She is still a bit uneasy when she enters her house and makes sure she locks the door properly. She is cold and starts to prepare for a warm shower when questions fill her head. Why had she spooked herself when she knew that it was safe? Why couldn’t she keep herself calm, ignoring the images? She knows that there was nothing in the bushes. Yet, she couldn’t get the thought of someone hiding in them out of her head. She steps into the shower and lets the warm water heat her cold body. The water flows over her body and lets all the tension and questions follow it down the drain. It feels great, and she lets her body soak up the warmth. She promises herself that the next time the anxiety starts to rise she won’t get scared that easily. She hardly has time to finish that thought when the light goes out and the shower gets completely dark. With a strong voice, she says to herself, that there is nothing to worry about, she needs to stay calm. She turns off the shower and when she moves the shower curtain she can feel a cold breeze on her arm. Every muscle in her body freezes, someone is in the room with her, and she can feel their breath. She feels an enormous pressure over her chest and is slightly dizzy. She tries to reassure herself that there is no one there. She needs to calm down and start to take deep breaths. The dizziness increases, and she needs to grab hold of something. She grabs the first thing she can feel, it’s the curtain that can not withstand her weight and rips. She slips and falls to the floor. But the pain when she hits the floor is not on her mind, the only thing she can think of is to get out. The fall has made her disoriented and she can’t find the door. After what feels like an eternity she finds the handle on the door and tumbles out into the hallway. The hallway is also dark and she gets out into the kitchen. From the cleaning cabinet, she retrieves some candles that she lights. With every candle she lights, she can feel herself calming down and soon the kitchen feels warm and light. She sits down at the dining room table with a big sigh. Through the kitchen window, she can see that the lights are out in the whole neighborhood. It’s a blackout, she got that scared by a blackout. She doesn’t recognize herself. She has never before behaved this way. The walk in the park has made her edgy. How could she lose her awareness like that? Just a second ago, she promised herself not to lose it. It was like she couldn’t control her brain. Suddenly, a shiver runs up her spine, and she realizes that she is still naked.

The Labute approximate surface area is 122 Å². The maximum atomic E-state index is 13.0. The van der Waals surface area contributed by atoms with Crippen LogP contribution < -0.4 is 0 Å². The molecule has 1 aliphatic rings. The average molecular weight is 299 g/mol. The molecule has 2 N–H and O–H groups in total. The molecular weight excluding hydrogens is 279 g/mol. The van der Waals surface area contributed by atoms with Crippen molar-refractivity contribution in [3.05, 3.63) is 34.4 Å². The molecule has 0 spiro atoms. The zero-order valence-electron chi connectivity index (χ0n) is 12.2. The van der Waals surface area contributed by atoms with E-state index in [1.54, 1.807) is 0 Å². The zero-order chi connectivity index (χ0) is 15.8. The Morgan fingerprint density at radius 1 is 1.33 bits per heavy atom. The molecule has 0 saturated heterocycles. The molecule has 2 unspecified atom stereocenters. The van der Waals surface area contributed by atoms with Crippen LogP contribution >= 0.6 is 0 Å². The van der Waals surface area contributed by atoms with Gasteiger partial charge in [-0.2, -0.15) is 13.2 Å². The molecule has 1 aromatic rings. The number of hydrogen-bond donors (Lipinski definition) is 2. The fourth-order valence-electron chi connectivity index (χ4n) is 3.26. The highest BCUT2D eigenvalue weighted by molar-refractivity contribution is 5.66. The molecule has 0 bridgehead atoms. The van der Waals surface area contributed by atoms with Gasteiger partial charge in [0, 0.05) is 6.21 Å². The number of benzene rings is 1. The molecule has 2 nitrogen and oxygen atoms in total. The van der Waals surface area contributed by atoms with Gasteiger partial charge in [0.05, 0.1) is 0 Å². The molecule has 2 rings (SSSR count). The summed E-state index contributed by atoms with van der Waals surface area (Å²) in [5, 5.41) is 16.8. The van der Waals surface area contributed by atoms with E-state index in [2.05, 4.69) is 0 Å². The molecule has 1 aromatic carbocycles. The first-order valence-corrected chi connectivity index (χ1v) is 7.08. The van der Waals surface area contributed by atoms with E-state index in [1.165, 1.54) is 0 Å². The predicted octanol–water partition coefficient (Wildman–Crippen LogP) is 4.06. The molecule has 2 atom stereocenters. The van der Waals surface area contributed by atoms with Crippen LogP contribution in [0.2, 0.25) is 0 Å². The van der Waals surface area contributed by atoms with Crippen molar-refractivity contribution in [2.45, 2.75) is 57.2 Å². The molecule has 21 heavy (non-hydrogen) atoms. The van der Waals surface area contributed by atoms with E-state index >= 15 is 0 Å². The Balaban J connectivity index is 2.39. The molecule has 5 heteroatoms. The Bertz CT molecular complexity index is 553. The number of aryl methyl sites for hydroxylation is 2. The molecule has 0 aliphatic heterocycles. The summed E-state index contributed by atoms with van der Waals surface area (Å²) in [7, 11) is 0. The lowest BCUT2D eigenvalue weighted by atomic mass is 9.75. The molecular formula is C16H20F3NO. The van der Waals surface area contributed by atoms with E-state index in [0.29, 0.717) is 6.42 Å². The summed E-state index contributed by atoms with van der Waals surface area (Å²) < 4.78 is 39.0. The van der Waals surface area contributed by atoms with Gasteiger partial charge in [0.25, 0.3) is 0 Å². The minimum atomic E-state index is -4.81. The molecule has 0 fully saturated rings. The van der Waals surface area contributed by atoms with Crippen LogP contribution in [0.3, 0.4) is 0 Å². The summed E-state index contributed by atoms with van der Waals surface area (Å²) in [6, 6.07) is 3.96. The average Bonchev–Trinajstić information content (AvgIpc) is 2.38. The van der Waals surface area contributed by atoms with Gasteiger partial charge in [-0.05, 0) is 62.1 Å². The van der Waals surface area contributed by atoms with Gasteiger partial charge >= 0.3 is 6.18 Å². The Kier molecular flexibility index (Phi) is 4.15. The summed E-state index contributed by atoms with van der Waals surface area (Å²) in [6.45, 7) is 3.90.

After she has slipped into something comfortable she gets a glass of wine and leans back on her sofa. She picks up her phone and calls her mother.